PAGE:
- 1 cup heavy or double cream
- 1 vanilla bean pod, split and seeds removed
- 1 teaspoon freshly grated nutmeg, plus more for garnishing.
- 2/3 cup granulated sugar
- 3/4 cup Dark Rum, or bourbon
- In a sufuria, mix milk, cream, vanilla seeds,cinnamon, vanilla bean and nutmeg. Bring to boil over a medium heat. Once it’s boiling, remove from the heat and allow to steep.
- In a large mixing bowl, beat egg yolks and sugar until well mixed and thick ribbons form when the whisk is lifted.
- Slowly whisk in the milk and continue mixing until the mixture is well combined and smooth.
- Add rum or bourbon and stir.
- Refrigerate overnight or for up to 3 days.
- Before serving, beat the egg whites in a large mixing bowl until fine soft peaks form.
- Gently fold into the eggnog until combined.
- Serve and garnish with freshly grated nutmeg.
Mince pies are an essential part of the season consumed by kids and adults alike. They’re made from minced fruit, not meat, and a mixture of nuts and mixed spices, normally nutmeg and cinnamon, including raisins, sultanas, candied citrus peel, apricots, apples and glace cherries. A well-known favourite food of Santa’s, its traditional to leave a few pies out for him on Christmas Eve night to say thanks for the gifts and set him on his way refreshed. Eaten specifically at this time of year since the 16th century it’s said to be lucky to eat one mince pie a day for the 12 days and with the first one a wish should always be made.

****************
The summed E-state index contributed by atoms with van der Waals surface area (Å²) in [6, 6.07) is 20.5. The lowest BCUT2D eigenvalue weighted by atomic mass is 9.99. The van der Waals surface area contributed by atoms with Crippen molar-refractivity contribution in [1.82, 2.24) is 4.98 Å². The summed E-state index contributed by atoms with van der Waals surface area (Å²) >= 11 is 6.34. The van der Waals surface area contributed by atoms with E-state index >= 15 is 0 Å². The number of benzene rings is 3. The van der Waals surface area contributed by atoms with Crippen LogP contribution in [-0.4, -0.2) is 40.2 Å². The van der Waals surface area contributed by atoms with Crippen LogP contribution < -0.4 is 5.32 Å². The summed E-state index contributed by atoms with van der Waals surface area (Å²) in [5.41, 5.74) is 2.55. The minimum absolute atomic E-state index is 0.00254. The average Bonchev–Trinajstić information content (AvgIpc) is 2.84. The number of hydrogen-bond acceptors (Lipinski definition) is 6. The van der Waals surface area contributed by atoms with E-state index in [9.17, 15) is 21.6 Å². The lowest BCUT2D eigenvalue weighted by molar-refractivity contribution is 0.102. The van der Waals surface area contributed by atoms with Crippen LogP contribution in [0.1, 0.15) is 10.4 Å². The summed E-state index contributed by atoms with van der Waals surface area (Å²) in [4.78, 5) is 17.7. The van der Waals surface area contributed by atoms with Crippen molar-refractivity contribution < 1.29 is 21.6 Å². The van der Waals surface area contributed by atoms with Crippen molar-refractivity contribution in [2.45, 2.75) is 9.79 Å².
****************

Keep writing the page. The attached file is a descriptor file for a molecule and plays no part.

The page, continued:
Homemade Fruit Mince Pies
- 2 cups mixed dried fruits(sultanas,raisins etc)
- 1 cup brown sugar
- 2 tbsp brandy
- 75g icing sugar, plus extra for dusting
- 50gms finely chopped Slivered almonds
- 100g cold butter cut into cubes
- 1 egg, separated
- 3 tsp grated lemon rind
- 1tbsp lemon juice
- 1 tsp mixed spices
- 1 tsp cinnamon
- 250g plain flour, plus extra for dusting
- 1/3 a cup caster sugar
- 1 egg yolk
- 2 tsp iced water
- 150g chilled butter cut into cubes
- Put your dried fruits in a bowl and add the brown sugar, almond, butter, brandy, lemon rind, lemon juice, cinnamon and mixed spice.Cover the bowl with plastic wrap and set aside overnight, stirring occasionally, to macerate.
- Then transfer the mixed fruit into a fine sieve over a bowl and stir to remove any excess liquid.
- To prepare the pastry, place the flour, sugar and butter in the food processor bowl and process until mixture resembles fine breadcrumbs.
- Add egg yolk and water, and continue processing until the mixture just starts to come together.
- Turn onto a clean work surface. Shape into a disc. Cover with plastic wrap. Place in the fridge for 20 minutes to rest.
- Preheat your oven to 180C.
- Roll out the pastry on a lightly floured surface to about 5mm thickness. Use an 8.5cm-diameter round pastry cutter to cut 16 discs from the pastry. Use a 5cm-diameter star-shaped pastry cutter to cut 16 stars from the remaining pastry.
- Line sixteen (16) (1/3-cup) capacity muffin pans with pastry discs you made.Divide the fruit mince among the pastry cases.
- Cover with pastry stars. Brush the stars lightly with the egg and sprinkle with caster sugar.
- Bake for 25 minutes or until light golden. Set the pans aside for 5 minutes to cool before transferring to a wire rack for complete cooling.
Christmas is one of the most festive christian holiday that brings together families. The common Christmas celebration customs include gift-giving, sending holiday cards, Christmas trees and decorations, caroling, a feast and church celebrations. For those feasts consider trying out the recipes above.